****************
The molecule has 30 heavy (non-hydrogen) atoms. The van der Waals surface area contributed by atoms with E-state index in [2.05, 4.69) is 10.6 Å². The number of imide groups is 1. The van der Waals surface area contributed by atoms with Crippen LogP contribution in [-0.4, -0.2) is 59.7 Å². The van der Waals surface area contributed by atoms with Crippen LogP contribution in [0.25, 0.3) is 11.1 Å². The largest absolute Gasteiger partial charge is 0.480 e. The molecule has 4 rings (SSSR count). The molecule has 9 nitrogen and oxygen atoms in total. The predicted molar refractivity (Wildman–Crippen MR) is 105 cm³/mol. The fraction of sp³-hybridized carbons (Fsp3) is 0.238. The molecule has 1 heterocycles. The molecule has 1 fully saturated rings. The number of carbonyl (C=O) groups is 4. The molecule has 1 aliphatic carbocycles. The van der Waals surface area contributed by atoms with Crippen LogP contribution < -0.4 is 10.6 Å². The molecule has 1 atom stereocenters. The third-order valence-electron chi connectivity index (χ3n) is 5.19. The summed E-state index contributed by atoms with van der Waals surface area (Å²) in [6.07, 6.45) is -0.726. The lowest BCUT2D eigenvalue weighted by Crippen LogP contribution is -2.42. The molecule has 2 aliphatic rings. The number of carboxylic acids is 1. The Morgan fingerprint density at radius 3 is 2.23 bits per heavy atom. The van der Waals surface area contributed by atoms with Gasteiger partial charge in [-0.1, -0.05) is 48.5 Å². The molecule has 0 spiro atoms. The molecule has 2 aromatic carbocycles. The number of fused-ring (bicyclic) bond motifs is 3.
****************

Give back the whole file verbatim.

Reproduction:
The molecule has 30 heavy (non-hydrogen) atoms. The van der Waals surface area contributed by atoms with E-state index in [2.05, 4.69) is 10.6 Å². The number of imide groups is 1. The van der Waals surface area contributed by atoms with Crippen LogP contribution in [-0.4, -0.2) is 59.7 Å². The van der Waals surface area contributed by atoms with Crippen LogP contribution in [0.25, 0.3) is 11.1 Å². The largest absolute Gasteiger partial charge is 0.480 e. The molecule has 4 rings (SSSR count). The molecule has 9 nitrogen and oxygen atoms in total. The predicted molar refractivity (Wildman–Crippen MR) is 105 cm³/mol. The fraction of sp³-hybridized carbons (Fsp3) is 0.238. The molecule has 1 heterocycles. The molecule has 1 fully saturated rings. The number of carbonyl (C=O) groups is 4. The molecule has 1 aliphatic carbocycles. The van der Waals surface area contributed by atoms with Crippen LogP contribution < -0.4 is 10.6 Å². The molecule has 1 atom stereocenters. The third-order valence-electron chi connectivity index (χ3n) is 5.19. The summed E-state index contributed by atoms with van der Waals surface area (Å²) in [6.07, 6.45) is -0.726. The lowest BCUT2D eigenvalue weighted by Crippen LogP contribution is -2.42. The molecule has 2 aliphatic rings. The number of carboxylic acids is 1. The Morgan fingerprint density at radius 3 is 2.23 bits per heavy atom. The van der Waals surface area contributed by atoms with Gasteiger partial charge in [-0.1, -0.05) is 48.5 Å². The molecule has 0 spiro atoms. The molecule has 2 aromatic carbocycles. The number of fused-ring (bicyclic) bond motifs is 3.